You as a patient have a stake in this endeavor too. As already mentioned, being able to access your records, make appointments, manage payments, and send messages on your computer or mobile device brings efficiency and convenience to a process that formerly was time consuming and cumbersome. I now routinely use my doctor’s office portal for my own medical needs and my patients use my office’s online services . Here’s what you can do to help make EMR use better.

  • Use whatever online healthcare resources available to you. The more we all use them, the easier they will be to use, and feedback will help developers make them even more helpful.
  • Be patient with your doctors and other healthcare providers as they transition to EMRs, from one to another, or when problems occur. Like any piece of technology, they don’t always work perfectly, and occasionally they don’t work at all.
  • Give constructive feedback. A thoughtful critique will help more than irate criticism.

Here is the link to Dr. Ofri’s article-

The EMR has changed the doctor patient relationship into a menage-a-trois

you have a role and a vested stake in communicating your concerns, questions, and even grievances to the physicians who care for you; that without such information, your physicians cannot provide optimal diagnosis and treatment for you.

from my review of Dr. Ofri’s book -at this link

What Patients Say, What Doctors Hear

Danielle Ofri, M.D., is a physician at Bellevue Hospital, a clinical professor of medicine at the New York University School of Medicine, editor-in-chief of the Bellevue Literary Review, and author of the forthcoming book

When We Do Harm: A Doctor Confronts Medical Error

Another physician explores the EMR

MAN’S 4TH BEST HO$PITAL By Samuel Shem

Samuel Shem (pen name of Stephen Bergman, M.D.) is a novelist, playwright, and, for three decades, a member of the Harvard Medical School faculty. His other novels include The House of God, Fine, and Mount Misery .

In this novel about a hospital dominated by computer screens and corrupted by money, an idealistic doctor has one goal: to make medicine humane again. Here is an excerpt-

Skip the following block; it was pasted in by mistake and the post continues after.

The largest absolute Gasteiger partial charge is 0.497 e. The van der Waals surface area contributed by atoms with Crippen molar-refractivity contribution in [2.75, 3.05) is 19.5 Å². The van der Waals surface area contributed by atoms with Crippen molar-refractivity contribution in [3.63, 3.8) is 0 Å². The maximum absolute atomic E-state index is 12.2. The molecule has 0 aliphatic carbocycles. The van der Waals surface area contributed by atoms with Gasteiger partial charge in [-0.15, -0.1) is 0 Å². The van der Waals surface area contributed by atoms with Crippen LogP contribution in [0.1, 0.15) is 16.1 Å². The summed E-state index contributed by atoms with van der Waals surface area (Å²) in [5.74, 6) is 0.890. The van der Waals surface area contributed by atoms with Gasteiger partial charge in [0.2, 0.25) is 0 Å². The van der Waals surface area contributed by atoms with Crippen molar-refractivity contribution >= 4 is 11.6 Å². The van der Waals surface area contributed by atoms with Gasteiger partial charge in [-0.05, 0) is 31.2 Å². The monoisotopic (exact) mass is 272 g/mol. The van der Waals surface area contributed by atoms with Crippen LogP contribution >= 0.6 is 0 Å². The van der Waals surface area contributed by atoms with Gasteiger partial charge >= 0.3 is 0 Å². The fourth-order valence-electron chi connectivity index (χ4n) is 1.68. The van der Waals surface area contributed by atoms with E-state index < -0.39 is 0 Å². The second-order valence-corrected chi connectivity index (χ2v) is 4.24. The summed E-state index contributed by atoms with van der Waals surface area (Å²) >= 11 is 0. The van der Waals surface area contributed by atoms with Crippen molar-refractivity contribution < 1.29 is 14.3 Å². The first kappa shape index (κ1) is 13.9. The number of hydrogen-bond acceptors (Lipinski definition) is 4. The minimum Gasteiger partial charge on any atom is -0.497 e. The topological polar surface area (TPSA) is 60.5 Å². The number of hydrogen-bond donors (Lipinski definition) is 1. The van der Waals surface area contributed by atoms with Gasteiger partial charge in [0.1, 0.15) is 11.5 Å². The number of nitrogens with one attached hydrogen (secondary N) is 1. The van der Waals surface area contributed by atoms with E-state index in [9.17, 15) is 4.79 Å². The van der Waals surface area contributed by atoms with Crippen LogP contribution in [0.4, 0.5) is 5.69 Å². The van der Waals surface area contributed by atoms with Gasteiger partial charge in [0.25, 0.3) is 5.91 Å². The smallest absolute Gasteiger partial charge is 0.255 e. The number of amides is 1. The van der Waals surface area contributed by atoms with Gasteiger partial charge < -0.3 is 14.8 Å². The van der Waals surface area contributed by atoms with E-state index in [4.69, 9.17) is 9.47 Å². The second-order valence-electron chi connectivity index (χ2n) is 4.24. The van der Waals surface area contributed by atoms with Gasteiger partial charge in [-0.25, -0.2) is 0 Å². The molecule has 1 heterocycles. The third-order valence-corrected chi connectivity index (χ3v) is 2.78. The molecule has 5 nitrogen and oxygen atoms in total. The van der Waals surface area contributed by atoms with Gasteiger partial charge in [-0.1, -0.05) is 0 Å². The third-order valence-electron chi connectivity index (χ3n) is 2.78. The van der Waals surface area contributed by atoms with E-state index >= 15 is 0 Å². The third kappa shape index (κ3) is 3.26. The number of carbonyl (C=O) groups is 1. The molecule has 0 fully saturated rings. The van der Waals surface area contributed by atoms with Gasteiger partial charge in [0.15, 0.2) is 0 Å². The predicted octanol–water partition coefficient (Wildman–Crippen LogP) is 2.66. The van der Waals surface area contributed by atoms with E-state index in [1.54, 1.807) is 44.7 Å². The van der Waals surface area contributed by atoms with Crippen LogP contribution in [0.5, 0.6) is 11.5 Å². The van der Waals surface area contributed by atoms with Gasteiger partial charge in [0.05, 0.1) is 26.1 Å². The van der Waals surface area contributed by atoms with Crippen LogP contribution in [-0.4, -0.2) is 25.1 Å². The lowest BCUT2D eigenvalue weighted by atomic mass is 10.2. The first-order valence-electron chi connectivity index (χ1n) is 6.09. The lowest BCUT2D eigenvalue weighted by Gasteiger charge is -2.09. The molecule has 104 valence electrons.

“Cynical? me? I feed on ideals, on ideal care. I’m so idealistic, to you I sound cynical! And I do not call ’em Electronic Health Records, ’cause they don’t help with health, and may well harm it. With a screen between you and your patient, you get distracted, right? It’s like texting while driving.

So, to remind us of the danger let’s call ’em EMRs, the ‘M’ for “Medical’. “

After a student asks why the computer systems at the VA (Veterans) and the Indian Health Service hospitals, both government agencies, are more user friendly, he goes on to explain,

“Nobody’s makin’ money offa it. So we all gotta get together and unhook care from billing. So nobody makes an obscene profit offa the sick.”

available on Kindle (affiliate link)

exploring the HEART of the health record

I hope you found this discussion enlightening; maybe it answered some questions you had about electronic health records and maybe raised some issues you’d like to know more about. Please contact me with questions and I’ll answer them in a follow up post.

I appreciate all of you who follow this blog; there are numerous other blogs to choose from so I am honored you chose to spend some time here. A special welcome to all my new followers from this past month.

I would love for you to start following Watercress Words : use this form to get an email notification of new posts . Please find and follow me on Facebook, Pinterest and LinkedIn. Thanks so much.

                              Dr. Aletha 

These are affiliate links you may find helpful and which help fund this blog with a commission when a purchase is made using them.